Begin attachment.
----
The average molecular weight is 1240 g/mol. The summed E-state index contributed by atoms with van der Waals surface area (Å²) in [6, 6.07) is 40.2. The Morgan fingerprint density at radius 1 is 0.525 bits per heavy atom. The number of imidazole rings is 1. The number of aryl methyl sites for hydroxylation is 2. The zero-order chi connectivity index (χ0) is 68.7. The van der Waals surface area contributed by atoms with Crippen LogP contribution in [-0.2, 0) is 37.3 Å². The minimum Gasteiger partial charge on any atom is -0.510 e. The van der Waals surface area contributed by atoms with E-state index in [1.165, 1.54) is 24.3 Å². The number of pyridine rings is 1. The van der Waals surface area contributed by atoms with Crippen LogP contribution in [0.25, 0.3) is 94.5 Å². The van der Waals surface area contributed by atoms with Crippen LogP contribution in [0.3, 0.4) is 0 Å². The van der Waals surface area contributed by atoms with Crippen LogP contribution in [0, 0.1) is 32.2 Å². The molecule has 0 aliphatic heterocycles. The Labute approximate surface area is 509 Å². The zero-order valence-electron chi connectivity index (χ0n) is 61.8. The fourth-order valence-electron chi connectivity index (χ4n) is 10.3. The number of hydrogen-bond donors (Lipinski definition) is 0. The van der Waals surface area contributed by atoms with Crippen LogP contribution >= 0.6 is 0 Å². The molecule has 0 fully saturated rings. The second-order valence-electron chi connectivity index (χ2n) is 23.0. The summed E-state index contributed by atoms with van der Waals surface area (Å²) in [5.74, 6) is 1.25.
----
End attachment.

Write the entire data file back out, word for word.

The average molecular weight is 1240 g/mol. The summed E-state index contributed by atoms with van der Waals surface area (Å²) in [6, 6.07) is 40.2. The Morgan fingerprint density at radius 1 is 0.525 bits per heavy atom. The number of imidazole rings is 1. The number of aryl methyl sites for hydroxylation is 2. The zero-order chi connectivity index (χ0) is 68.7. The van der Waals surface area contributed by atoms with Crippen LogP contribution in [-0.2, 0) is 37.3 Å². The minimum Gasteiger partial charge on any atom is -0.510 e. The van der Waals surface area contributed by atoms with E-state index in [1.165, 1.54) is 24.3 Å². The number of pyridine rings is 1. The van der Waals surface area contributed by atoms with Crippen LogP contribution in [0.25, 0.3) is 94.5 Å². The van der Waals surface area contributed by atoms with Crippen LogP contribution in [0.3, 0.4) is 0 Å². The van der Waals surface area contributed by atoms with Crippen LogP contribution in [0, 0.1) is 32.2 Å². The molecule has 0 aliphatic heterocycles. The Labute approximate surface area is 509 Å². The zero-order valence-electron chi connectivity index (χ0n) is 61.8. The fourth-order valence-electron chi connectivity index (χ4n) is 10.3. The number of hydrogen-bond donors (Lipinski definition) is 0. The van der Waals surface area contributed by atoms with Crippen LogP contribution >= 0.6 is 0 Å². The molecule has 0 fully saturated rings. The second-order valence-electron chi connectivity index (χ2n) is 23.0. The summed E-state index contributed by atoms with van der Waals surface area (Å²) in [5.74, 6) is 1.25.